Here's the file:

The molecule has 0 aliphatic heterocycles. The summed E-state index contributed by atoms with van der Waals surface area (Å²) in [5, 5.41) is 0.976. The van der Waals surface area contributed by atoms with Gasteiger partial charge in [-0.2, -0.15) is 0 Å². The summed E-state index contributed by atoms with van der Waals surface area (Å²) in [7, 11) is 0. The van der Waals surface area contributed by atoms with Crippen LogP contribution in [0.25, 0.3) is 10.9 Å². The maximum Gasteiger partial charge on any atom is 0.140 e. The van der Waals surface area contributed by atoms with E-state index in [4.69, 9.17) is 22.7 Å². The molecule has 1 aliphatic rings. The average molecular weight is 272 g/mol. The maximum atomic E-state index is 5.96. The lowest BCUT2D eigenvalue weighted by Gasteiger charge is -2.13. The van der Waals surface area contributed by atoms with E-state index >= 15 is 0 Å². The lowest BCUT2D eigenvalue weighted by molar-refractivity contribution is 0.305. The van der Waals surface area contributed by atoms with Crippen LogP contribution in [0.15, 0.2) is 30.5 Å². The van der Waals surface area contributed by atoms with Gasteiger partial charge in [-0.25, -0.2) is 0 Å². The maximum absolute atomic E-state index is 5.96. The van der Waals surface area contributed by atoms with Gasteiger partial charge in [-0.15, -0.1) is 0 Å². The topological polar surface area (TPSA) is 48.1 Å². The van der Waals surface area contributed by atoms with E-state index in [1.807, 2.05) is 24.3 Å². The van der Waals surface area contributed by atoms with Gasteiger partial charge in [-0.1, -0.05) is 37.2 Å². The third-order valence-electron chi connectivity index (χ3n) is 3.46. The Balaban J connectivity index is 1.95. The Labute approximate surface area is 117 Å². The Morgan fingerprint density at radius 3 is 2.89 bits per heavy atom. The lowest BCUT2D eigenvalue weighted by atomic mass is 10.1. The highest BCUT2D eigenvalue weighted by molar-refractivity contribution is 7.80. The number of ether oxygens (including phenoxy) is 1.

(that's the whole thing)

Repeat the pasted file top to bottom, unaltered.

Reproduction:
The molecule has 0 aliphatic heterocycles. The summed E-state index contributed by atoms with van der Waals surface area (Å²) in [5, 5.41) is 0.976. The van der Waals surface area contributed by atoms with Gasteiger partial charge in [-0.2, -0.15) is 0 Å². The summed E-state index contributed by atoms with van der Waals surface area (Å²) in [7, 11) is 0. The van der Waals surface area contributed by atoms with Crippen LogP contribution in [0.25, 0.3) is 10.9 Å². The maximum Gasteiger partial charge on any atom is 0.140 e. The van der Waals surface area contributed by atoms with E-state index in [4.69, 9.17) is 22.7 Å². The molecule has 1 aliphatic rings. The average molecular weight is 272 g/mol. The maximum atomic E-state index is 5.96. The lowest BCUT2D eigenvalue weighted by Gasteiger charge is -2.13. The van der Waals surface area contributed by atoms with E-state index >= 15 is 0 Å². The lowest BCUT2D eigenvalue weighted by molar-refractivity contribution is 0.305. The van der Waals surface area contributed by atoms with Crippen LogP contribution in [0.15, 0.2) is 30.5 Å². The van der Waals surface area contributed by atoms with Gasteiger partial charge in [-0.25, -0.2) is 0 Å². The maximum absolute atomic E-state index is 5.96. The van der Waals surface area contributed by atoms with Gasteiger partial charge in [-0.15, -0.1) is 0 Å². The topological polar surface area (TPSA) is 48.1 Å². The van der Waals surface area contributed by atoms with E-state index in [1.807, 2.05) is 24.3 Å². The van der Waals surface area contributed by atoms with Gasteiger partial charge in [-0.1, -0.05) is 37.2 Å². The third-order valence-electron chi connectivity index (χ3n) is 3.46. The Balaban J connectivity index is 1.95. The Labute approximate surface area is 117 Å². The Morgan fingerprint density at radius 3 is 2.89 bits per heavy atom. The lowest BCUT2D eigenvalue weighted by atomic mass is 10.1. The highest BCUT2D eigenvalue weighted by molar-refractivity contribution is 7.80. The number of ether oxygens (including phenoxy) is 1.